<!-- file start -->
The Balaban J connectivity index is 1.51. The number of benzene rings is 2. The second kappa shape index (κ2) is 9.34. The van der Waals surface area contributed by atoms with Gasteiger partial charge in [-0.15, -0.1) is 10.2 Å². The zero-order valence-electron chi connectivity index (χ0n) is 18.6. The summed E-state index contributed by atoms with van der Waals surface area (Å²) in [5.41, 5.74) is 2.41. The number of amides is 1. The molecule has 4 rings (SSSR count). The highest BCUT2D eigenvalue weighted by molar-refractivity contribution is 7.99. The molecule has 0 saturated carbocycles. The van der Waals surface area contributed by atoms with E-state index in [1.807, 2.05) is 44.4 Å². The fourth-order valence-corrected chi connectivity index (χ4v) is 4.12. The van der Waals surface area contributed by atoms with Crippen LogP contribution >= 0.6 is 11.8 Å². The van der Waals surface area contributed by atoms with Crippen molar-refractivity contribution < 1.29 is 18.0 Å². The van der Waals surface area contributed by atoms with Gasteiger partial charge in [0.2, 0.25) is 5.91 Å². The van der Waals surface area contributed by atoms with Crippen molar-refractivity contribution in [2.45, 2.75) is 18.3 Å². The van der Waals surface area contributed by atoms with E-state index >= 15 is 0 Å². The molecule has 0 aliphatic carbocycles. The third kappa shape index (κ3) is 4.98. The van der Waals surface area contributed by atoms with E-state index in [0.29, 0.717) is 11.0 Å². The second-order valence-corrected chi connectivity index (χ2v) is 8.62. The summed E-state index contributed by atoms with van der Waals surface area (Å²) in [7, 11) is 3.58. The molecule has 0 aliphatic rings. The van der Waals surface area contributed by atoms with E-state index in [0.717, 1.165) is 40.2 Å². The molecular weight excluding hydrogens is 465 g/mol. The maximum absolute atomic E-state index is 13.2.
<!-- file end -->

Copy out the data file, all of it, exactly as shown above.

The Balaban J connectivity index is 1.51. The number of benzene rings is 2. The second kappa shape index (κ2) is 9.34. The van der Waals surface area contributed by atoms with Gasteiger partial charge in [-0.15, -0.1) is 10.2 Å². The zero-order valence-electron chi connectivity index (χ0n) is 18.6. The summed E-state index contributed by atoms with van der Waals surface area (Å²) in [5.41, 5.74) is 2.41. The number of amides is 1. The molecule has 4 rings (SSSR count). The highest BCUT2D eigenvalue weighted by molar-refractivity contribution is 7.99. The molecule has 0 saturated carbocycles. The van der Waals surface area contributed by atoms with E-state index in [1.807, 2.05) is 44.4 Å². The fourth-order valence-corrected chi connectivity index (χ4v) is 4.12. The van der Waals surface area contributed by atoms with Crippen LogP contribution >= 0.6 is 11.8 Å². The van der Waals surface area contributed by atoms with Crippen molar-refractivity contribution < 1.29 is 18.0 Å². The van der Waals surface area contributed by atoms with Gasteiger partial charge in [0.2, 0.25) is 5.91 Å². The van der Waals surface area contributed by atoms with Crippen molar-refractivity contribution in [2.45, 2.75) is 18.3 Å². The van der Waals surface area contributed by atoms with E-state index >= 15 is 0 Å². The molecule has 0 aliphatic carbocycles. The third kappa shape index (κ3) is 4.98. The van der Waals surface area contributed by atoms with E-state index in [0.29, 0.717) is 11.0 Å². The second-order valence-corrected chi connectivity index (χ2v) is 8.62. The summed E-state index contributed by atoms with van der Waals surface area (Å²) in [7, 11) is 3.58. The molecule has 0 aliphatic rings. The van der Waals surface area contributed by atoms with E-state index in [0.717, 1.165) is 40.2 Å². The molecular weight excluding hydrogens is 465 g/mol. The maximum absolute atomic E-state index is 13.2.